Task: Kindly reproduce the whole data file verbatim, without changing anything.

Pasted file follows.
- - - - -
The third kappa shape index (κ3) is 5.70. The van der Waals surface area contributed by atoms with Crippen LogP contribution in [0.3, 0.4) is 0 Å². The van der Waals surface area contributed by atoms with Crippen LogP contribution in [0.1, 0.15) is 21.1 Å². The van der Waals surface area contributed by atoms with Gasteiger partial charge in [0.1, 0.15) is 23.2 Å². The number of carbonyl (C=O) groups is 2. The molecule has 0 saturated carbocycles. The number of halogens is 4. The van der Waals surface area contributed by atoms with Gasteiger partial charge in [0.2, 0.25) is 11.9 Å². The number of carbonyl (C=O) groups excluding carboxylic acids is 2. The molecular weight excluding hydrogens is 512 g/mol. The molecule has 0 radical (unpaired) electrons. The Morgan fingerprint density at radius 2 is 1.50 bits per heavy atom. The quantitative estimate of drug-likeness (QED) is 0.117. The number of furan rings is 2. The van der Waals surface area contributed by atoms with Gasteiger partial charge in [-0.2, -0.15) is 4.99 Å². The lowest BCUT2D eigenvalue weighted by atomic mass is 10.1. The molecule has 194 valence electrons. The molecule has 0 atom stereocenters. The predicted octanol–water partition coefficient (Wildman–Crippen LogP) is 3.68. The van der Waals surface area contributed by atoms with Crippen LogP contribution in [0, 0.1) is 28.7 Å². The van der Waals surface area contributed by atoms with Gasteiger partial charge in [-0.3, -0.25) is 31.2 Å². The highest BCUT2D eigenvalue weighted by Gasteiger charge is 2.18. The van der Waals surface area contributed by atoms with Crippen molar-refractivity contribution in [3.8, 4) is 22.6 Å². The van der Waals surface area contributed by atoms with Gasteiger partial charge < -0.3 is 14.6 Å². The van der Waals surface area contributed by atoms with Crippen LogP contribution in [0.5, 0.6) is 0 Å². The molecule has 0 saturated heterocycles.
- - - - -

The third kappa shape index (κ3) is 5.70. The van der Waals surface area contributed by atoms with Crippen LogP contribution in [0.3, 0.4) is 0 Å². The van der Waals surface area contributed by atoms with Crippen LogP contribution in [0.1, 0.15) is 21.1 Å². The van der Waals surface area contributed by atoms with Gasteiger partial charge in [0.1, 0.15) is 23.2 Å². The number of carbonyl (C=O) groups is 2. The molecule has 0 saturated carbocycles. The number of halogens is 4. The van der Waals surface area contributed by atoms with Gasteiger partial charge in [0.2, 0.25) is 11.9 Å². The number of carbonyl (C=O) groups excluding carboxylic acids is 2. The molecular weight excluding hydrogens is 512 g/mol. The molecule has 0 radical (unpaired) electrons. The Morgan fingerprint density at radius 2 is 1.50 bits per heavy atom. The quantitative estimate of drug-likeness (QED) is 0.117. The number of furan rings is 2. The van der Waals surface area contributed by atoms with Gasteiger partial charge in [-0.2, -0.15) is 4.99 Å². The lowest BCUT2D eigenvalue weighted by atomic mass is 10.1. The molecule has 194 valence electrons. The molecule has 0 atom stereocenters. The predicted octanol–water partition coefficient (Wildman–Crippen LogP) is 3.68. The van der Waals surface area contributed by atoms with Crippen LogP contribution in [0, 0.1) is 28.7 Å². The van der Waals surface area contributed by atoms with Gasteiger partial charge in [-0.3, -0.25) is 31.2 Å². The highest BCUT2D eigenvalue weighted by Gasteiger charge is 2.18. The van der Waals surface area contributed by atoms with Crippen molar-refractivity contribution in [3.8, 4) is 22.6 Å². The van der Waals surface area contributed by atoms with Gasteiger partial charge < -0.3 is 14.6 Å². The van der Waals surface area contributed by atoms with Crippen LogP contribution in [0.5, 0.6) is 0 Å². The molecule has 0 saturated heterocycles.